So, no, you are NOT free to believe anything you want if your fervent beliefs will hurt those around you or infringe on the basic human rights of others. If you believe killing yourself is the fastest way to achieve holy communion with a divine being, that’s fine. Just don’t impose your unscientific and unsound beliefs on perfectly healthy minds. As it is, do we not make concessions for the absurdities of religion? There’s the need to respect a Muslim’s unfounded insistence for halal food, a Christian’s sensitivity for the treatment of Jesus Christ and a Buddhist’s belief in the existence of various dimensions of ghosts and demons. But on what grounds and evidence? There’s none to be had but a meek, servile and unthinking mimicry of ancient traditions that have no place in a modern society.

          Whether it’s the Jews practicing their version of male genital mutilation (also known as circumcision) or Christians conveniently denying services, employment or association towards gay people, these terrible and demeaning behaviour don’t stop there. In a wide survey done by Pew Research Center, a significant percentage of Muslims would prefer to see the country they are in be governed by their religious laws, and see no issue with implementing various punishments (such as stoning adulterers to death) associated with ISIS. And in present day America, Vice-president elect Mike Pence has already stated he wanted to overturn legislation he deemed non-christian and reinstall the country in a glorious tribute to Christianity. And so he (among many others) imposes his religious morality by depriving others of abortion and gay rights.

          Religion doesn’t come in peace, nor will it leave in peace. It is not content with merely what it has but must seek to bring others in the fold, whether by choice, subterfuge or violence. You are free to believe what you want but to what end? What does it take for someone to look at an innocent baby and proclaim “allow me to do the work of the Lord” and bloody its genitals? For that, again and again, you need religion. This is strictly wrong, and no matter how we tussle about the gray area of morality, such abject nonsense must be subjected to ridicule and scorn. At one point, it was revealed that a majority of British people thought that religion caused more harm than good. Looking at such heinous practices, and the way religious beliefs destroys one’s ability to think logically, isn’t it about time we called out religion for the terrible blight it is?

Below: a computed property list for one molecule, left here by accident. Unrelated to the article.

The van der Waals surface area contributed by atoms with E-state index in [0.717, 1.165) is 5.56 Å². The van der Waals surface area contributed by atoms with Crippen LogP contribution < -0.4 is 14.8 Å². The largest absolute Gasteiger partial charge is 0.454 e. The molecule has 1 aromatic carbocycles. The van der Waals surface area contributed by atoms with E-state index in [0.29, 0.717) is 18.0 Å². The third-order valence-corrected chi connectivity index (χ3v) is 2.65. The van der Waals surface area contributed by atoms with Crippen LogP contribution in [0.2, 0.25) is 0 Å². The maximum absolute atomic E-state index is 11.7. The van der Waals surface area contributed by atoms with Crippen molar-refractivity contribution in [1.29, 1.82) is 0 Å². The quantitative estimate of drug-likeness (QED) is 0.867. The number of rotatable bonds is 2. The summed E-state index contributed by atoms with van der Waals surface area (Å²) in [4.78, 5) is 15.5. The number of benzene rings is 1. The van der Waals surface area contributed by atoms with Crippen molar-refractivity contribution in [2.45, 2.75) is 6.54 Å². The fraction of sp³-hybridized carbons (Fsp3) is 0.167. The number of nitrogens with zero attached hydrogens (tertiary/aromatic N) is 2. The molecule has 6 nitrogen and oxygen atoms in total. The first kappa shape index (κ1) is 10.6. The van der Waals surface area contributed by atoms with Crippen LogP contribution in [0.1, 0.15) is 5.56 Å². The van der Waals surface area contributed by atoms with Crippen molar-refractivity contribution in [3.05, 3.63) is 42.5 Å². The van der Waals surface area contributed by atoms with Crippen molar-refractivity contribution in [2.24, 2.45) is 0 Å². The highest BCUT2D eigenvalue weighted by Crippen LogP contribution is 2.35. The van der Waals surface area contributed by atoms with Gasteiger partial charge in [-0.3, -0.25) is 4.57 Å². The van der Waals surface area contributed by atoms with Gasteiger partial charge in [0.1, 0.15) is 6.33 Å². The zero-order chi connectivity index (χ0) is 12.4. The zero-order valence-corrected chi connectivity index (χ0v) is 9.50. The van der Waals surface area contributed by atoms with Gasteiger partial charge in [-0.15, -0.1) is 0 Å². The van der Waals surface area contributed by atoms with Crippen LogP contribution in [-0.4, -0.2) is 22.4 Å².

So have you thought about (HYTA) why you are not free to believe anything you want?

Have you thought about (HYTA) how the world has crossed a dark & dangerous line of no return?

looking back

          Exactly who and what the Americans voted for cannot be overstated enough. Donald J. Trump, president elect of the United States, has on an unprecedented level, ran an open campaign built on racial discrimination, sexism, proven lies / exaggerations, and won convincingly in a landslide victory. Neither Mussolini nor Hilter, both nefarious dictators, began their parties’ campaign with bigotry as an opening statement. At  the very least, Mussolini had the decency of pretending to be democratic and inclusive before he went on setting up a legal dictatorship.

          And here is Donald Trump who during his campaign, has been recorded on video saying that there was no point following the Geneva conventions (a universal war treaty to be humane towards innocent civilians and prisoners of war), who wants and accepts any form of torture as a means of interrogation and investigation, and who thinks that in order to deal with terrorists, we should target and take out (kill) their families. Can it get any worse? Apparently, yes, because he also went on to say that we have to be more barbaric than ISIS’s methods of beheading people. So, to deal with the bad guys, we have to be more cruel, more heinous than them. Violence begets more violence. It is a perpetuation of hatred, incitement and rampant discrimination. And he’s fine with it.